Provident Bank survey: Americans are cutting back on nonessential purchases

A recent national survey by Provident Bank on consumer spending habits asked respondents what changes they had made in their own spending and travel behaviors to save money. The most common responses were going out to eat less, followed by stricter budgeting and buying generic items instead of brand names.

The Iselin-based financial institution on Monday released results from its 2023 Consumer Spending Survey, which polled 1,000 adults living in the U.S. to determine how consumers are adjusting their personal spending, saving and travel habits.

Findings revealed that 73% of Americans were cutting back on nonessential purchases and travel as the cost of essentials like groceries, utilities, household expenses and rent remain at an all-time high.

Despite efforts to cut back and save (11% of those polled eliminated all nonessential purchases), 78% had either reduced contributions or stopped contributing completely to their savings/retirement account(s).

“Many individuals in the U.S. have been impacted by inflation, and, while we’ve seen they are making conscious efforts to spend less, it’s important for bankers to have conversations with their customers on how they can best help them to manage their finances during these challenging economic times,” Anthony Labozzetta, CEO and president of Provident Bank, said.

The results of this survey show a disturbing trend in the cost of living for the average American. An earlier survey conducted by Provident in June 2022 exhibited significant expense, with 53% of respondents reporting spending between $100-500 or more per month on groceries — that percentage has now risen to 63%.

The most commonly cited spending adjustments included canceling subscriptions and entertainment streaming services and reducing the frequency of dining out and/or takeout purchases.

Survey respondents also reported cutting back on drinking alcohol, while others quit smoking entirely. Additionally, those polled said that buying generic over name-brand products and turning the thermostat down were ways to offset price increases due to inflation.

Travel adjustments — whether routine or vacation — included rescheduling or canceling vacation plans, limiting air travel and utilizing public transportation.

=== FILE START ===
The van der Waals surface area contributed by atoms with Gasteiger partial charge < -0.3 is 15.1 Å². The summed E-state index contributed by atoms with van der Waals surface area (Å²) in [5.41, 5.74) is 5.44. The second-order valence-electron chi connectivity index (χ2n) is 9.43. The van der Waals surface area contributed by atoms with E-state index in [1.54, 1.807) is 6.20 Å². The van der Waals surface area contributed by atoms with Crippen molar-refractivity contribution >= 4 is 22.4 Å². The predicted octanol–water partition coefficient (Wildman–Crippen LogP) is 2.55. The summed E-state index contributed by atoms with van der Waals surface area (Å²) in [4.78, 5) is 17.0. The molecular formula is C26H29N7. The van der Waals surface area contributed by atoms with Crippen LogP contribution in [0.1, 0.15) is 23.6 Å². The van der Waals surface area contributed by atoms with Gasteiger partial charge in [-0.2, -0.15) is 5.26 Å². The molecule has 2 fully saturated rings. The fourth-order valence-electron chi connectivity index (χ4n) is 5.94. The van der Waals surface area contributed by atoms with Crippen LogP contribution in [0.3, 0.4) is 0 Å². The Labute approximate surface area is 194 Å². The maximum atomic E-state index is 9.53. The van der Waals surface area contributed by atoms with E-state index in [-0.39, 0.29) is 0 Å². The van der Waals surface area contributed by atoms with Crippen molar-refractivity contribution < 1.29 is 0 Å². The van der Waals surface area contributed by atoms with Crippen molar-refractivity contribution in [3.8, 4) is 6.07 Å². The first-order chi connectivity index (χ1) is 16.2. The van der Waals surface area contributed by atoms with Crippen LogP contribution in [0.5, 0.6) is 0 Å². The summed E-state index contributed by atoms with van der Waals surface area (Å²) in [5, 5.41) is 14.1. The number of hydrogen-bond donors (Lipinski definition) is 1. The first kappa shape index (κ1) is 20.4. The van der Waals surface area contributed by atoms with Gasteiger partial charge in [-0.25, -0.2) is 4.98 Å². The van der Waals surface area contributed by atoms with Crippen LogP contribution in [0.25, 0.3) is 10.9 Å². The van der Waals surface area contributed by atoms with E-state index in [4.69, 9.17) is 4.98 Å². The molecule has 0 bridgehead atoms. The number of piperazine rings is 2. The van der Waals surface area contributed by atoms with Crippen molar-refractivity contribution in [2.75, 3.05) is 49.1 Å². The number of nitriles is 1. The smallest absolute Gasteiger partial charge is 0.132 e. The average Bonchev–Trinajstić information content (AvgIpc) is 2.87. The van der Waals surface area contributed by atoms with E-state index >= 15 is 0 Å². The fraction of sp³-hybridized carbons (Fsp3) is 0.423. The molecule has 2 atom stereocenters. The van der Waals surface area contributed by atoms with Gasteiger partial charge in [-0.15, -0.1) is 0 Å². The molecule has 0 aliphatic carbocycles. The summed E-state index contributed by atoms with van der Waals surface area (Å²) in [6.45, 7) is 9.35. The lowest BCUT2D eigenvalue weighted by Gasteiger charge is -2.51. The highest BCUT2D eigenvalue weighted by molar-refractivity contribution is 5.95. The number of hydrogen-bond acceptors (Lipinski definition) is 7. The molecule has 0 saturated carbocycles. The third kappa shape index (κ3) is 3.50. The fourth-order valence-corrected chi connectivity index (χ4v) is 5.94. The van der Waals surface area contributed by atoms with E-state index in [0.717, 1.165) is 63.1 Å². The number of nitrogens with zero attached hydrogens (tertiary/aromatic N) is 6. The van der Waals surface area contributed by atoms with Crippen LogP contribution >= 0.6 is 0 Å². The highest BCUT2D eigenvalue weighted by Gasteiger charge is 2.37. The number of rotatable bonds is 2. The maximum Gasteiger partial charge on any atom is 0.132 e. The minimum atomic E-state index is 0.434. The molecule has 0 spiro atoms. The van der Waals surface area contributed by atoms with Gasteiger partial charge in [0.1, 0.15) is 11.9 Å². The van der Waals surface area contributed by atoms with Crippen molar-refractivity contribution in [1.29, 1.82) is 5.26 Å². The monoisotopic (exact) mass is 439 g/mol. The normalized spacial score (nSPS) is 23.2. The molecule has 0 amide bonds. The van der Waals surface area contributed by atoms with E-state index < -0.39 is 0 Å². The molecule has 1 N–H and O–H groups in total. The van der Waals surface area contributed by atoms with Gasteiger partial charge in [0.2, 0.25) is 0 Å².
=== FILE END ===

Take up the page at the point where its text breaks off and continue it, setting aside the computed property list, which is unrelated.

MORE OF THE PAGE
Despite rising costs, there was optimism looking forward. Fifty-seven percent believed their personal finances will improve in the next 12 months.

Other findings:

  • Of the 1,000 survey respondents, 43% said they were unwilling to pay more for goods or services that have a positive impact on climate change;
  • 70% reported swapping regular grocery/consumer goods purchases for less expensive alternatives;
  • 17% of respondents noted no personal savings, while 31% reported having between $1 and $1,000 in a personal savings account;
  • Of those with $0 in their personal savings accounts: 78% said they had made cuts to personal spending this year; 82% are contributing less or not at all to their retirement savings account(s); and 33% are using their credit cards more frequently;
  • Of those with between $1 and $1,000 in a personal savings account, 55% believed they will be better off financially a year from now;
  • Of the 42% of respondents that noted having between $1,000 and $25,000 in a personal savings account, 46% shared that inflation and increased cost of living have caused them to contribute less to savings or retirement accounts;
  • 78% of consumers said they are not planning on purchasing a home in the next 12 months and 63% do not plan on buying a car in the next 12 months;
  • Of those who are planning on purchasing a home, 81% expected to pay asking price or below. Of those who are planning to buy a car, 83% expected to pay sticker price or below.